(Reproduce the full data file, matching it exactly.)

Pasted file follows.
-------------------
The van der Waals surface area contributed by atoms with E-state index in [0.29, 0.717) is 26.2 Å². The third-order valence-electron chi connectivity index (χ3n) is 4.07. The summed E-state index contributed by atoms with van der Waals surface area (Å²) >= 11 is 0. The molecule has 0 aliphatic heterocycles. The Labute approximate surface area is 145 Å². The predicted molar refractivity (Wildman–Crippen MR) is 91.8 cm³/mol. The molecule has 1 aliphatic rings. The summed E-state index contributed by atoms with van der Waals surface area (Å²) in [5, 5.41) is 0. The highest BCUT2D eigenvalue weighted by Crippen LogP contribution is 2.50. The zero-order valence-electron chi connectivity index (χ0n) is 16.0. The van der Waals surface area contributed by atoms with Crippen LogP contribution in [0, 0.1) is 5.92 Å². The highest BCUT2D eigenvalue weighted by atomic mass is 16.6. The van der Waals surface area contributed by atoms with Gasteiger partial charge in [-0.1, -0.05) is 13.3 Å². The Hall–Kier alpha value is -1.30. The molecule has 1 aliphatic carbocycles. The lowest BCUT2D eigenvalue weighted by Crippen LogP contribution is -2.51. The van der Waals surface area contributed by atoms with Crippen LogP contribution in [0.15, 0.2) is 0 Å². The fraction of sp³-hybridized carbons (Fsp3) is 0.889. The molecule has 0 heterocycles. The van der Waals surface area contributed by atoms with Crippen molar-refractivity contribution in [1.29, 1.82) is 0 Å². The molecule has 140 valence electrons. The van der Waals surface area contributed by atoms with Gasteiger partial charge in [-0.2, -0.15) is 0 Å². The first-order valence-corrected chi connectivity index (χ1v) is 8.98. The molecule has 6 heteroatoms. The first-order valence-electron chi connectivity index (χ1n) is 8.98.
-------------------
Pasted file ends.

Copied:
The van der Waals surface area contributed by atoms with E-state index in [0.29, 0.717) is 26.2 Å². The third-order valence-electron chi connectivity index (χ3n) is 4.07. The summed E-state index contributed by atoms with van der Waals surface area (Å²) >= 11 is 0. The molecule has 0 aliphatic heterocycles. The Labute approximate surface area is 145 Å². The predicted molar refractivity (Wildman–Crippen MR) is 91.8 cm³/mol. The molecule has 1 aliphatic rings. The summed E-state index contributed by atoms with van der Waals surface area (Å²) in [5, 5.41) is 0. The highest BCUT2D eigenvalue weighted by Crippen LogP contribution is 2.50. The zero-order valence-electron chi connectivity index (χ0n) is 16.0. The van der Waals surface area contributed by atoms with Crippen LogP contribution in [0, 0.1) is 5.92 Å². The highest BCUT2D eigenvalue weighted by atomic mass is 16.6. The van der Waals surface area contributed by atoms with Gasteiger partial charge in [-0.1, -0.05) is 13.3 Å². The Hall–Kier alpha value is -1.30. The molecule has 1 aliphatic carbocycles. The lowest BCUT2D eigenvalue weighted by Crippen LogP contribution is -2.51. The van der Waals surface area contributed by atoms with Crippen LogP contribution in [0.15, 0.2) is 0 Å². The fraction of sp³-hybridized carbons (Fsp3) is 0.889. The molecule has 0 heterocycles. The van der Waals surface area contributed by atoms with Crippen molar-refractivity contribution in [1.29, 1.82) is 0 Å². The molecule has 140 valence electrons. The van der Waals surface area contributed by atoms with Gasteiger partial charge in [-0.2, -0.15) is 0 Å². The first-order valence-corrected chi connectivity index (χ1v) is 8.98. The molecule has 6 heteroatoms. The first-order valence-electron chi connectivity index (χ1n) is 8.98.